Attacks on AAPI elderly on the rise; 71-year-old FilAm stabbed in San Diego

by Jay Domingo, PDM Staff Writer

Photo via GoFundMe

NEW YORK – In the U.S., the levels of Asian hate crimes have surged in recent months. Among these victims have been Filipinos.

Jose Serra, a 71-year Filipino, was stabbed after he got off from a trolley stop station in El Cajon, Calif., on Wednesday, Nov. 3.

According to his friend, Todd Jones, who hired him to do some odd jobs, Serra was stabbed several times with a foot-long knife in the hands, arm, head, and stomach. His intestines are also damaged. Also, Serra has been suffering from other health issues and now faces a long road to recovery.

Jones has started a GoFundMe campaign to help pay Serra’s medical expenses. According to the GoFundMe page, Serra had recently fallen on hard times after losing his job. He is currently at the hospital on a ventilator.

“What bothers me the most is that he recently lost his job and through all the struggles he has been through, how can someone not knowing this defenseless elder do this to him,” Jones wrote.

Christine Chen, Executive Director of Asian and Pacific America Vote (APIAVote), condemned the violence targeting Filipinos in San Diego, Calif. “The growing number of attacks against the elderly and the surge in domestic violence cases is a terrible reminder that anti-Asian hate and violence cannot be just another item in the news cycle,” she said in a statement. “We stand with our neighbors and community leaders demanding access to resources to better educate and address these acts of violence in order to protect our Kababayans.”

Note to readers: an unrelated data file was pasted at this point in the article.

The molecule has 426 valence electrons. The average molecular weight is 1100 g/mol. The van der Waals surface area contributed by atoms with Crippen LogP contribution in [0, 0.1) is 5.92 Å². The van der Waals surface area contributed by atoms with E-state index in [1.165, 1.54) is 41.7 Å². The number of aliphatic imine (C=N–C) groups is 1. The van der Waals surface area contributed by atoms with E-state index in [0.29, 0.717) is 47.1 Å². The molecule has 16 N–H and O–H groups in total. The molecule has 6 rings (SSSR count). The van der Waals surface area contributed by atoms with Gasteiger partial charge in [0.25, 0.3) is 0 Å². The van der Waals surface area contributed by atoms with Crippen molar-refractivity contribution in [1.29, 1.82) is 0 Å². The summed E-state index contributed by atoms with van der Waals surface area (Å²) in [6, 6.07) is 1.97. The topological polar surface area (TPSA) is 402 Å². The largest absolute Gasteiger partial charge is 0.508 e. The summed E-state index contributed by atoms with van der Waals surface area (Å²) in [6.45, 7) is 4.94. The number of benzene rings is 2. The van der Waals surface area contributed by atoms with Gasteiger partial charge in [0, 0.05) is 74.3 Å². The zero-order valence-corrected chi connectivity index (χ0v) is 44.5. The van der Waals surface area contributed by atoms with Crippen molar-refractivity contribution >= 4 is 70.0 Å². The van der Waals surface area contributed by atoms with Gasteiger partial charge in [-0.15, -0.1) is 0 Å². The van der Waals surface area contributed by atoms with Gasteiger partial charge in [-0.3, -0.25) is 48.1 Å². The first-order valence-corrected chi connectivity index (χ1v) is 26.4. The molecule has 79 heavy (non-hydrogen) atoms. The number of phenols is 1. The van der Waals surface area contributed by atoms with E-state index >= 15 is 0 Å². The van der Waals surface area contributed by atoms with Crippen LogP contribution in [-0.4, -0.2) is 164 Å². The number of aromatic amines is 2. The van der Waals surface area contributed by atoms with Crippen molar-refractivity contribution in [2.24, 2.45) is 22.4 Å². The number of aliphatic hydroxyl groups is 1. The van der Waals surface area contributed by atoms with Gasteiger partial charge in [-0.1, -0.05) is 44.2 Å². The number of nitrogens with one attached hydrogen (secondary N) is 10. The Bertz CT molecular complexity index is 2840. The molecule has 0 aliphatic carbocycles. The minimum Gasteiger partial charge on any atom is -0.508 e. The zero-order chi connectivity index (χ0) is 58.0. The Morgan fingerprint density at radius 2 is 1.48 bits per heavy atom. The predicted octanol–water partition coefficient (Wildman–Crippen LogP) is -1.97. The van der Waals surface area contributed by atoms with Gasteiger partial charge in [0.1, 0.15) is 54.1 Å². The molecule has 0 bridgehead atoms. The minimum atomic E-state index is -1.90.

“As a Filipino American, I am absolutely appalled at the recent uptick in violence against Filipino Americans in San Diego,” Raymond Partolan, APIAVote’s National Field Director, also said in a statement. “We cannot tolerate these attacks. We will fight tooth and nail to ensure that the Filipino American community and all Asian American and Pacific Islander communities feel safe and secure in their homes, neighborhoods, towns, and cities.”

“We call on our elected officials at every level of government to address this threat or be held accountable at the ballot box as we educate our communities about the need to register to vote and turn out to vote.”

In February, an elderly Filipina was also attacked on a San Diego trolley. According to news reports, an unidentified man punched her for seemingly no reason at all. The woman was taken to a local hospital for treatment. Although the San Diego Police arrested a suspect on charges of assault with a deadly weapon with an elder abuse enhancement, they believe the attack was an isolated incident. They were not investigating it as a hate crime.

APIAVote also noted that Asian Americans and Pacific Island populations are “quickly growing n every major city, including San Diego.” As our electorate grows in strength, we need to ensure our elected officials understand and acknowledge our needs for personal safety, as well as our right to prosper,” Chen said.

She called on all community members to make “your voices heard by reaching out and working with local organizations, like the Asian Pacific Islander Initiative and the Filipino Resource Center.